Democratic Rep. Tim Walz went to Washington in 2007 in a freshman class that also featured Minnesota's Michele Bachmann and Keith Ellison.
Walz lacked the trailblazing status of DFLer Ellison, the first Muslim elected to Congress, or the cable TV pull that quickly made Bachmann a provocative star on the right and future presidential candidate.
That was just fine with Walz. He still remembers a freshman orientation where the paths for prominence in Congress were laid out: be an attention-grabbing partisan or a subject-matter expert out to make deals.
"I heard someone tell me very early on that the national media is for your ego, and the local media is for your constituents," Walz said in an interview with MPR News this month about his initial lay-low tendencies.
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Walz is attempting to be the first sitting member of Congress to win Minnesota's governor's mansion in 40 years. In his race against Republican Jeff Johnson, a county commissioner, the 12-year congressional record of Walz and the thousands of votes he's taken are open to scrutiny.
Walz has a handful of laws to his name and played a significant role in shaping others.
He has spent considerably more time in the minority in Congress — the past eight years — than in the majority — the first four.
He's the lead Democrat on the House Veterans Affairs Committee, where cooperation is more common than partisan bickering.
"In the minority, I found myself being very effective because the Republicans needed someone at times," Walz said. "There isn't still a piece of veterans legislation that is not sent back to me, even by the majority."
U.S. Rep. Kathleen Rice of New York said her fellow Democrat garners respect because of his almost quarter century of military service.
"When you have someone who can speak from personal experience in the subject matter they're dealing with, that carries a lot of weight," Rice said. "Tim's service also helps to get someone to see things in a different way than maybe they would normally."
But Rice said Walz also goes out of his way to break down barriers. She notes how he's been part of the morning congressional running club down around Washington's famed monuments. Walz prods his colleagues from both parties to join in.
"He does not look at things through a purely political lens like a lot of people do. That's what makes him unique," Rice said. "It's so tempting to get caught up in the political garbage that goes on. And he just doesn't."
Walz said his willingness to work across the political aisle would be an asset if he becomes governor.
Walz has broken with the prevailing Democratic position 39 times in the current session of Congress, or 7.4 percent of the total votes. That's according to a vote tracker kept by ProPublica. Among all House members, it's about average. But Walz bucked his party less than three others in the state's House delegation (Peterson, Paulsen and Ellison).
Republican nominee Jeff Johnson dings Walz as having missed too many votes as he campaigns for higher office. And Johnson argues Walz isn't as bipartisan as he says.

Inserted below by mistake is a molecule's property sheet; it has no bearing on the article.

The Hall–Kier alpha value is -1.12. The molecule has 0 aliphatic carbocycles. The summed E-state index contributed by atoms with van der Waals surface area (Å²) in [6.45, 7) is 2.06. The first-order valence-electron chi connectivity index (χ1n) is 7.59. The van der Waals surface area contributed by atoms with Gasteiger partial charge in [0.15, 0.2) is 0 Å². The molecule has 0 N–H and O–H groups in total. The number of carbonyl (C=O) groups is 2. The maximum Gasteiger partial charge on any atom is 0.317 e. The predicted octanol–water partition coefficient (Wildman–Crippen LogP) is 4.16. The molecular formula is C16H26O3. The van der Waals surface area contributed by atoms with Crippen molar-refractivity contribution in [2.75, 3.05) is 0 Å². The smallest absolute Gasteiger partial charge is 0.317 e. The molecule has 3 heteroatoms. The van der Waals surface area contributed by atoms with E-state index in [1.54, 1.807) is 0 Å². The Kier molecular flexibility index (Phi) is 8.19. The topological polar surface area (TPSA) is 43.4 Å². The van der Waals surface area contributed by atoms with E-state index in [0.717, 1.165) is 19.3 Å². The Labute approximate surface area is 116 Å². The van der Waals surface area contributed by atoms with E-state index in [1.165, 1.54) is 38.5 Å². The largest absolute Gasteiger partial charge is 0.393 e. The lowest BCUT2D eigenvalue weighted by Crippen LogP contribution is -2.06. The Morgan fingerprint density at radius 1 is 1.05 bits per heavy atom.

"I mean you were with Nancy Pelosi and Keith Ellison over 90 percent of the time. I think it is 94 percent," Johnson said during a recent debate with Walz. "This suggestion you are one of the most bipartisan people there, the bar is pretty low unfortunately in Congress right now."
The remark didn't go unanswered.
"Would you have voted with Nancy Pelosi to improve veterans suicide care? Would you have voted with Nancy Pelosi to improve the GI Bill with me? Would you have voted on many of those things all of you agree with? That's what's wrong with our system — about finding a voting record in Congress. "
A Democrat in Trump country
Walz said voters in southern Minnesota know best. They have re-elected him to the swing district five times, including a 2016 election where those same voters chose Republican Donald Trump for president by a 15 percentage point margin.
Walz lists as his top accomplishment a 2015 suicide prevention act that stepped up mental health programs in the VA.
But Walz has extended beyond the veterans niche. He had measures included in previous farm bills and was on the farm bill conference committee this year, although that legislation has stalled just weeks before the election.
Earlier in his tenure, Walz was heavily involved in closing a loophole that permitted members of Congress and other government officials to make stock moves using nonpublic information.
Former Rep. Brian Baird, D-Wash., said Walz stuck his neck out by signing onto his bill to eliminate the perceived perk.
"A new member of Congress could have said 'Why would I want to upset the status quo, why would I want to rock the boat?'" Baird said.
The bill languished for years. When Baird left Congress after 2010, Walz assumed a lead role in the push. Exposure from a "60 Minutes" investigation helped dislodge the bill and it was signed into law in 2012.
Walz said it didn't endear him to colleagues.
"I did get this blowback when people would say, 'Walz, yeah he wants to do this STOCK Act thing because he's poor and doesn't have any stock, he's a school teacher' type of thing. And they say it half jokingly but it doesn't jokingly," Walz said. "They were making the point that this guy doesn't get it."
Baird said it proves Walz has the right compass.
"Tim is not going to knuckle under," Baird said. "He's not going to be a pushover."
If Walz wins, he'll be the first in Minnesota to jump straight from Congress to governor since 1978. Another congressman from southern Minnesota, Republican Al Quie, was the last and served one rocky term before opting against a second-term bid.
Quie, 95, supports Johnson in this year's race. He still talks fondly of his time in Washington and with acknowledgment that the move to St. Paul wasn't easy.
"The harder job was governor," Quie said this month. "There's only one of us."